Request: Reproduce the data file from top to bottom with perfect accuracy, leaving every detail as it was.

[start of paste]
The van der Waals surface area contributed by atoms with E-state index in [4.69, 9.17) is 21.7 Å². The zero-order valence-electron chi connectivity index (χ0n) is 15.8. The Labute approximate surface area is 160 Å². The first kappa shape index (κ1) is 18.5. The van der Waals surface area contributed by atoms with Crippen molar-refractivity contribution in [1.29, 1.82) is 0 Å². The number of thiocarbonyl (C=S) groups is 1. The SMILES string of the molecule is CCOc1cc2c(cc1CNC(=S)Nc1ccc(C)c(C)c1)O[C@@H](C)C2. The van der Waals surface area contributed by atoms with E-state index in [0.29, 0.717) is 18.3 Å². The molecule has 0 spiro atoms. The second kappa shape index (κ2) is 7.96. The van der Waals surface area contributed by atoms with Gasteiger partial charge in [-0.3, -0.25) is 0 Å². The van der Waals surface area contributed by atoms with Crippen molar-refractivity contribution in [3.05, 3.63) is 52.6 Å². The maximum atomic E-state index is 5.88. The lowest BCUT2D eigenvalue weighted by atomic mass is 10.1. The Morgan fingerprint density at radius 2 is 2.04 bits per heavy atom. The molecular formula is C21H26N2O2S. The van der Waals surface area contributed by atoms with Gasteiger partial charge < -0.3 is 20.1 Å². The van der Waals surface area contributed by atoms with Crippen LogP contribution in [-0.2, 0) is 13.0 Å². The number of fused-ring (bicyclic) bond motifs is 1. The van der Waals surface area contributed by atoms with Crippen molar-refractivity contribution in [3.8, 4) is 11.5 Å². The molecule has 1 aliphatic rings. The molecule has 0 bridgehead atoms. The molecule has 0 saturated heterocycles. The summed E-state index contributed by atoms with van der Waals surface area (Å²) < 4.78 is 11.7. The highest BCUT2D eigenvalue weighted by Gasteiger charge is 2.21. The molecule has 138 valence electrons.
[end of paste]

The van der Waals surface area contributed by atoms with E-state index in [4.69, 9.17) is 21.7 Å². The zero-order valence-electron chi connectivity index (χ0n) is 15.8. The Labute approximate surface area is 160 Å². The first kappa shape index (κ1) is 18.5. The van der Waals surface area contributed by atoms with Crippen molar-refractivity contribution in [1.29, 1.82) is 0 Å². The number of thiocarbonyl (C=S) groups is 1. The SMILES string of the molecule is CCOc1cc2c(cc1CNC(=S)Nc1ccc(C)c(C)c1)O[C@@H](C)C2. The van der Waals surface area contributed by atoms with E-state index in [0.29, 0.717) is 18.3 Å². The molecule has 0 spiro atoms. The second kappa shape index (κ2) is 7.96. The van der Waals surface area contributed by atoms with Gasteiger partial charge in [-0.3, -0.25) is 0 Å². The van der Waals surface area contributed by atoms with Crippen molar-refractivity contribution in [3.05, 3.63) is 52.6 Å². The maximum atomic E-state index is 5.88. The lowest BCUT2D eigenvalue weighted by atomic mass is 10.1. The Morgan fingerprint density at radius 2 is 2.04 bits per heavy atom. The molecular formula is C21H26N2O2S. The van der Waals surface area contributed by atoms with Gasteiger partial charge < -0.3 is 20.1 Å². The van der Waals surface area contributed by atoms with Crippen LogP contribution in [-0.2, 0) is 13.0 Å². The number of fused-ring (bicyclic) bond motifs is 1. The van der Waals surface area contributed by atoms with Crippen molar-refractivity contribution in [3.8, 4) is 11.5 Å². The molecule has 1 aliphatic rings. The molecule has 0 bridgehead atoms. The molecule has 0 saturated heterocycles. The summed E-state index contributed by atoms with van der Waals surface area (Å²) < 4.78 is 11.7. The highest BCUT2D eigenvalue weighted by Gasteiger charge is 2.21. The molecule has 138 valence electrons.